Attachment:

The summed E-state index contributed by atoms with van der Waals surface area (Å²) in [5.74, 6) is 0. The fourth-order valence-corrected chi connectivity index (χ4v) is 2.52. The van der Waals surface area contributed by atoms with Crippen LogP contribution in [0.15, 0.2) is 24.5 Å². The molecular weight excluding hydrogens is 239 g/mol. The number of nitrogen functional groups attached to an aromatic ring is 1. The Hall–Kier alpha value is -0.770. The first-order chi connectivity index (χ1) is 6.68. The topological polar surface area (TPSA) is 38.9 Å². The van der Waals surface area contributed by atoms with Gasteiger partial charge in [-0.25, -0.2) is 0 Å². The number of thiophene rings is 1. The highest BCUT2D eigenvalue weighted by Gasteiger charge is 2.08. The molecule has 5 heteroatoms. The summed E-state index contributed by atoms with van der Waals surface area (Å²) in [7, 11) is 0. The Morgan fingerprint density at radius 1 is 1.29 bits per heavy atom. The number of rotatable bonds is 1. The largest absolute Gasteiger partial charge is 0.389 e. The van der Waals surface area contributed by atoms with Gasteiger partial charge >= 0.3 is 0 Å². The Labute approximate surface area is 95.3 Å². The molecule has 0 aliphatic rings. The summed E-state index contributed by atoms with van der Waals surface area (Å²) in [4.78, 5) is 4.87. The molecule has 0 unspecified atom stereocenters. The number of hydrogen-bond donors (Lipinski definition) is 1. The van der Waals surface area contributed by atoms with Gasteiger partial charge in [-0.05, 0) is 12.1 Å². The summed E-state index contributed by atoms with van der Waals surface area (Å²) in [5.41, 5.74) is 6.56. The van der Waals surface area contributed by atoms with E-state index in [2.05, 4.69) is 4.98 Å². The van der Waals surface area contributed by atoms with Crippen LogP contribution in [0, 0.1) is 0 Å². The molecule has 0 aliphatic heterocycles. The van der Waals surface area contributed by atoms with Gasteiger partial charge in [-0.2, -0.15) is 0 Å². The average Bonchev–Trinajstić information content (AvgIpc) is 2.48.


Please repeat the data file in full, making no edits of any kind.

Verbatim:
The summed E-state index contributed by atoms with van der Waals surface area (Å²) in [5.74, 6) is 0. The fourth-order valence-corrected chi connectivity index (χ4v) is 2.52. The van der Waals surface area contributed by atoms with Crippen LogP contribution in [0.15, 0.2) is 24.5 Å². The molecular weight excluding hydrogens is 239 g/mol. The number of nitrogen functional groups attached to an aromatic ring is 1. The Hall–Kier alpha value is -0.770. The first-order chi connectivity index (χ1) is 6.68. The topological polar surface area (TPSA) is 38.9 Å². The van der Waals surface area contributed by atoms with Gasteiger partial charge in [-0.25, -0.2) is 0 Å². The number of thiophene rings is 1. The highest BCUT2D eigenvalue weighted by Gasteiger charge is 2.08. The molecule has 5 heteroatoms. The summed E-state index contributed by atoms with van der Waals surface area (Å²) in [7, 11) is 0. The Morgan fingerprint density at radius 1 is 1.29 bits per heavy atom. The number of rotatable bonds is 1. The largest absolute Gasteiger partial charge is 0.389 e. The van der Waals surface area contributed by atoms with Gasteiger partial charge >= 0.3 is 0 Å². The Labute approximate surface area is 95.3 Å². The molecule has 0 aliphatic rings. The summed E-state index contributed by atoms with van der Waals surface area (Å²) in [4.78, 5) is 4.87. The molecule has 0 unspecified atom stereocenters. The number of hydrogen-bond donors (Lipinski definition) is 1. The van der Waals surface area contributed by atoms with Gasteiger partial charge in [-0.05, 0) is 12.1 Å². The summed E-state index contributed by atoms with van der Waals surface area (Å²) in [5.41, 5.74) is 6.56. The van der Waals surface area contributed by atoms with E-state index in [2.05, 4.69) is 4.98 Å². The van der Waals surface area contributed by atoms with Crippen LogP contribution in [0, 0.1) is 0 Å². The molecule has 0 aliphatic heterocycles. The van der Waals surface area contributed by atoms with Gasteiger partial charge in [-0.2, -0.15) is 0 Å². The average Bonchev–Trinajstić information content (AvgIpc) is 2.48.